How did kissing beneath a sprig of parasitic poisonous plant to ward off evil spirits
and improve fertility come to be celebrated during modern holidays?
Through the ages, ancient Greeks and Celtic Druids bestowed magical powers on mistletoe. This attractive green leafy plant with white berries and strong roots grows through bark and sucks its nutrients from the mother-tree. Mistletoe can grow as a bush and it thrives in trees, but is rarely seen growing in oak trees. When found in an oak, Druid priests considered the parasitic plant a sex symbol and the soul of the tree.
Kissing under the mistletoe has so many powers; it is difficult to keep them all straight. In the Middle Ages, branches of mistletoe hung from ceilings to ward off evil spirits. Today, decorating homes with mistletoe at Christmastime survives from Druid and pre-Christian traditions. In European folklore, mistletoe was even considered an aphrodisiac that could bestow life and fertility on believers.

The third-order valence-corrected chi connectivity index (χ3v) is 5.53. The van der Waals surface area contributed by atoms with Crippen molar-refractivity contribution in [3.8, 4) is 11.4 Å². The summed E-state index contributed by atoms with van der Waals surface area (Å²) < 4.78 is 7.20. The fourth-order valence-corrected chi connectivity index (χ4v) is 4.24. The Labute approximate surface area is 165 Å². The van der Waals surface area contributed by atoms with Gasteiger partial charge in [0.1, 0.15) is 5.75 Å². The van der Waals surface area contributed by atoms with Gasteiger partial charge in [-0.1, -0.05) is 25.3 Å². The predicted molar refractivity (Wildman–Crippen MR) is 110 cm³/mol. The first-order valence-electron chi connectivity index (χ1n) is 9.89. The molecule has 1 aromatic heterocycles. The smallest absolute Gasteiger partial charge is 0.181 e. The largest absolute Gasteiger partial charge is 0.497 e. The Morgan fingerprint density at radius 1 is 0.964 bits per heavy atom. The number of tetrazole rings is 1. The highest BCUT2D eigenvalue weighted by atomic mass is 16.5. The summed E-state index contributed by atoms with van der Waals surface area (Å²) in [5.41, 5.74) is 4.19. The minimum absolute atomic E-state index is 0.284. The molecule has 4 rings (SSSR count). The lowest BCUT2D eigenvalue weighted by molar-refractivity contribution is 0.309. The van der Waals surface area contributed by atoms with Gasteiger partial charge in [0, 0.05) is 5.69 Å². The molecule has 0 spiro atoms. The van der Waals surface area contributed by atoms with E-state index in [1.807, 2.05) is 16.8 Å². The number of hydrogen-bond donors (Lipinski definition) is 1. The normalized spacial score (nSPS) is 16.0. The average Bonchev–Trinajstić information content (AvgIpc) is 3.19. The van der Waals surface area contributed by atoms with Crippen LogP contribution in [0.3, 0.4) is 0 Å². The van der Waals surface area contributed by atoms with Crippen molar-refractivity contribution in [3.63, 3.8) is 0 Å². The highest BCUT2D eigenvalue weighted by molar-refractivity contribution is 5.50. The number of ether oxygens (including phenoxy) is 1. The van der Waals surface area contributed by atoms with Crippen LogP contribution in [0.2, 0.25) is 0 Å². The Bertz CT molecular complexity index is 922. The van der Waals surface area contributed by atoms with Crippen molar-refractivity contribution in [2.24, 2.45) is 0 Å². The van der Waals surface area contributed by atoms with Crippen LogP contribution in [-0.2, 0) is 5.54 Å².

In Scandinavia, mistletoe was considered a peace-plant helping enemies solve differences and could help warring couples make up. If you attended a Christmastime Kissing Ball in 18th century England, you had to agree to be kissed under the mistletoe. The special kiss might bring romance, lasting friendship and goodwill but any un-kissed girl would certainly not marry in the coming year, so there was a scramble for that kiss.
Many mistletoe beliefs are a mesh of lore and modern-day fun. Kissing under the mistletoe has become a holiday tradition representing peace and love. Just remember, no matter how hungry you are—don’t eat the mistletoe!
Some mistletoe varieties are poisonous and must not be consumed in any fashion. Keep the plant away from children and pets. Plants that contain phoratoxin can cause a variety of symptoms from blurred vision to blood pressure changes and death. Call Poison Control and seek medical attention if any of the leaves or berries are eaten.
ASPCA Animal Poison Control Center hotline at (888) 426-4435
US POISON CONTROL CENTER 1-800-222-1222
Betty Kuffel, MD